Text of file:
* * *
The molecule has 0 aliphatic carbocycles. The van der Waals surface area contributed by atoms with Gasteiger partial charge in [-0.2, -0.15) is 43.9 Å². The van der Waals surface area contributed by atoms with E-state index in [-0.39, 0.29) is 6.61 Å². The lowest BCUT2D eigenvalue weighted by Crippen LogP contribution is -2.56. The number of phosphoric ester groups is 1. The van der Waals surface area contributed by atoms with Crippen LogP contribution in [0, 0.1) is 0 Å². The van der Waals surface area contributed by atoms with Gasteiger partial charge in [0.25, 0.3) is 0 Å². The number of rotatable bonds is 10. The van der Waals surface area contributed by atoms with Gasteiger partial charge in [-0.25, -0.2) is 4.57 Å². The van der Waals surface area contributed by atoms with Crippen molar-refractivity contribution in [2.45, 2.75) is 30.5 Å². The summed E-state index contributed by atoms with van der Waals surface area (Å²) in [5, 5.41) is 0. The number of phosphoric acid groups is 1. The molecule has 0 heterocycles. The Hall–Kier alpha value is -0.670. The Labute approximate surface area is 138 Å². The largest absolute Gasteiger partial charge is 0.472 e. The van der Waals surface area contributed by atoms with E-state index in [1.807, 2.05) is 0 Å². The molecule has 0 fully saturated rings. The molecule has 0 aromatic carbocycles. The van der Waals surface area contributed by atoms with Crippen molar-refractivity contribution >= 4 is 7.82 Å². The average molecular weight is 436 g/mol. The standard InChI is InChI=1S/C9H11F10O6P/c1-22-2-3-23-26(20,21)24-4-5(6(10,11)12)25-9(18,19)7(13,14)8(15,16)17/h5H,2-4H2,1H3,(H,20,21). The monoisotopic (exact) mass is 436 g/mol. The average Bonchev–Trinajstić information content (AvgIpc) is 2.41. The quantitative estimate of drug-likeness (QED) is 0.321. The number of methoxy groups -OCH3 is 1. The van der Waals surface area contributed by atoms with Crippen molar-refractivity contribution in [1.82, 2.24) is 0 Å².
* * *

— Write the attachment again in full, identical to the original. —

The molecule has 0 aliphatic carbocycles. The van der Waals surface area contributed by atoms with Gasteiger partial charge in [-0.2, -0.15) is 43.9 Å². The van der Waals surface area contributed by atoms with E-state index in [-0.39, 0.29) is 6.61 Å². The lowest BCUT2D eigenvalue weighted by Crippen LogP contribution is -2.56. The number of phosphoric ester groups is 1. The van der Waals surface area contributed by atoms with Crippen LogP contribution in [0, 0.1) is 0 Å². The van der Waals surface area contributed by atoms with Gasteiger partial charge in [0.25, 0.3) is 0 Å². The number of rotatable bonds is 10. The van der Waals surface area contributed by atoms with Gasteiger partial charge in [-0.25, -0.2) is 4.57 Å². The van der Waals surface area contributed by atoms with Crippen molar-refractivity contribution in [2.45, 2.75) is 30.5 Å². The summed E-state index contributed by atoms with van der Waals surface area (Å²) in [5, 5.41) is 0. The number of phosphoric acid groups is 1. The molecule has 0 heterocycles. The Hall–Kier alpha value is -0.670. The Labute approximate surface area is 138 Å². The largest absolute Gasteiger partial charge is 0.472 e. The van der Waals surface area contributed by atoms with E-state index in [1.807, 2.05) is 0 Å². The molecule has 0 fully saturated rings. The molecule has 0 aromatic carbocycles. The van der Waals surface area contributed by atoms with Crippen molar-refractivity contribution >= 4 is 7.82 Å². The average molecular weight is 436 g/mol. The standard InChI is InChI=1S/C9H11F10O6P/c1-22-2-3-23-26(20,21)24-4-5(6(10,11)12)25-9(18,19)7(13,14)8(15,16)17/h5H,2-4H2,1H3,(H,20,21). The monoisotopic (exact) mass is 436 g/mol. The average Bonchev–Trinajstić information content (AvgIpc) is 2.41. The quantitative estimate of drug-likeness (QED) is 0.321. The number of methoxy groups -OCH3 is 1. The van der Waals surface area contributed by atoms with Crippen molar-refractivity contribution in [1.82, 2.24) is 0 Å².